Robert H. Muller Managing Director JPMorgan Securities
A substantial public policy debate has emerged in recent years regarding which services can be best provided by governmental entities and those that the private sector can better supply. Governments have begun to realize the potential and substantial financial benefits from the leasing or sale of various assets. As a result, a whole range of proposals have been offered about the best ways that governments can divest or shift service delivery or the operation of important infrastructure assets from themselves to private companies. Implementation of these goals has been tried under various labels including contracting, public-private partnerships, privatization and concessions. Distinguishing these terms is not an easy task.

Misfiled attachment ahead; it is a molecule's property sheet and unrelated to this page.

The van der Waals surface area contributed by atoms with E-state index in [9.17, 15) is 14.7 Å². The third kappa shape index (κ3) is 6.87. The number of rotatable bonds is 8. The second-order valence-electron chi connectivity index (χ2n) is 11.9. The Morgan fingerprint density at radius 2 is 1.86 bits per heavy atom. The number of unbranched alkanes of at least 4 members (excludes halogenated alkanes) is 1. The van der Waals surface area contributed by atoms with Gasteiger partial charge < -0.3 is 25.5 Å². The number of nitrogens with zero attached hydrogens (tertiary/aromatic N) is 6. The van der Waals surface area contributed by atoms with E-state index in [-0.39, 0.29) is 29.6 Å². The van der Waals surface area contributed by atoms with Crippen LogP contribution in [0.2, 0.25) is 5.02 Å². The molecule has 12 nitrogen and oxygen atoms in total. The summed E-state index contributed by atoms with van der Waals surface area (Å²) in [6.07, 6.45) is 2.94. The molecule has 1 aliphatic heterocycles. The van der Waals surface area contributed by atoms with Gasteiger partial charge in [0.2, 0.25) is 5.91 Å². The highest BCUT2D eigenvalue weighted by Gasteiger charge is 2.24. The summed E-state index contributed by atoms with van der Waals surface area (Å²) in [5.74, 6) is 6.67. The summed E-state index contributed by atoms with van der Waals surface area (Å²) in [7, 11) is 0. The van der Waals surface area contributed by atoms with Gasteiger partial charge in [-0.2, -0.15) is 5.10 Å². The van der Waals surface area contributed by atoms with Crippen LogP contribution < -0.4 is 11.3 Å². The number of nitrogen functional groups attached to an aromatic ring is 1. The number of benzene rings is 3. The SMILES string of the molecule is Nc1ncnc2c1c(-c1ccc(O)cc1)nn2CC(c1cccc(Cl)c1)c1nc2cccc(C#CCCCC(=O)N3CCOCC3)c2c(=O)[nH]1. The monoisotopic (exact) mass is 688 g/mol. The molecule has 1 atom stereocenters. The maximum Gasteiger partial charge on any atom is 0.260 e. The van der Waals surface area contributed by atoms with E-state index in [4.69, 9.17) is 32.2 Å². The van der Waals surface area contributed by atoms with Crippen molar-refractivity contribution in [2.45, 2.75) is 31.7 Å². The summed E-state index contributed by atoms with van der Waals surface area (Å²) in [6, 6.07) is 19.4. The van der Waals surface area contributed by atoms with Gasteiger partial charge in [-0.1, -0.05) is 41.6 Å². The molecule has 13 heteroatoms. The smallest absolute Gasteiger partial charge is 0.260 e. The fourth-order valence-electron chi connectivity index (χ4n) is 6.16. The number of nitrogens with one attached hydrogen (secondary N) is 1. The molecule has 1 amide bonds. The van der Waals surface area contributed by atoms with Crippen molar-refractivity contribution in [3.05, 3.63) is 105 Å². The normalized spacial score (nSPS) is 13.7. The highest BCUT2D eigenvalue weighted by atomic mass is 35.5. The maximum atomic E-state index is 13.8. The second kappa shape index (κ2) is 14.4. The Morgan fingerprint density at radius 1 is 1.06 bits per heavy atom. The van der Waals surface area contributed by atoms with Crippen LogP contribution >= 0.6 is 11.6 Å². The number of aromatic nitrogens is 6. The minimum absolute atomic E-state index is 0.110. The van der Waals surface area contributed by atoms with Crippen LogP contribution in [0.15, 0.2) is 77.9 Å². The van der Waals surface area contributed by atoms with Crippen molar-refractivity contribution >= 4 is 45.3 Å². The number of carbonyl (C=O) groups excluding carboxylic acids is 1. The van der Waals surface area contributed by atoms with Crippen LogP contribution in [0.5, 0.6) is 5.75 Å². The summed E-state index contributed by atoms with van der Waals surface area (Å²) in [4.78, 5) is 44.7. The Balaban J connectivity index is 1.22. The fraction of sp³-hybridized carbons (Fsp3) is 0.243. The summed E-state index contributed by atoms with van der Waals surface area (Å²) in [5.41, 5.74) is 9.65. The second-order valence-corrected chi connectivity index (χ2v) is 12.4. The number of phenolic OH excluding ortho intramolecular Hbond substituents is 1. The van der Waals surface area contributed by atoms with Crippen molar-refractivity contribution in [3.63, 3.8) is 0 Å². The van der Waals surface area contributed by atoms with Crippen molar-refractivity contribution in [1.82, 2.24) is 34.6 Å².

The Government Accounting Office in July 1997 released a special publication discussing the process and procedures related to privatization. The GAO stated:
Under a public-private partnership, sometimes referred to as a joint venture, a contractual arrangement is formed between public-and private-sector partners that can include a variety of activities that involve the private sector in the development, financing, ownership and operation of a public facility or service.365
The GAO went on to define privatization “as any process aimed at shifting functions and responsibilities, in whole or in part, from the government to the private sector.”366
Many governmental ...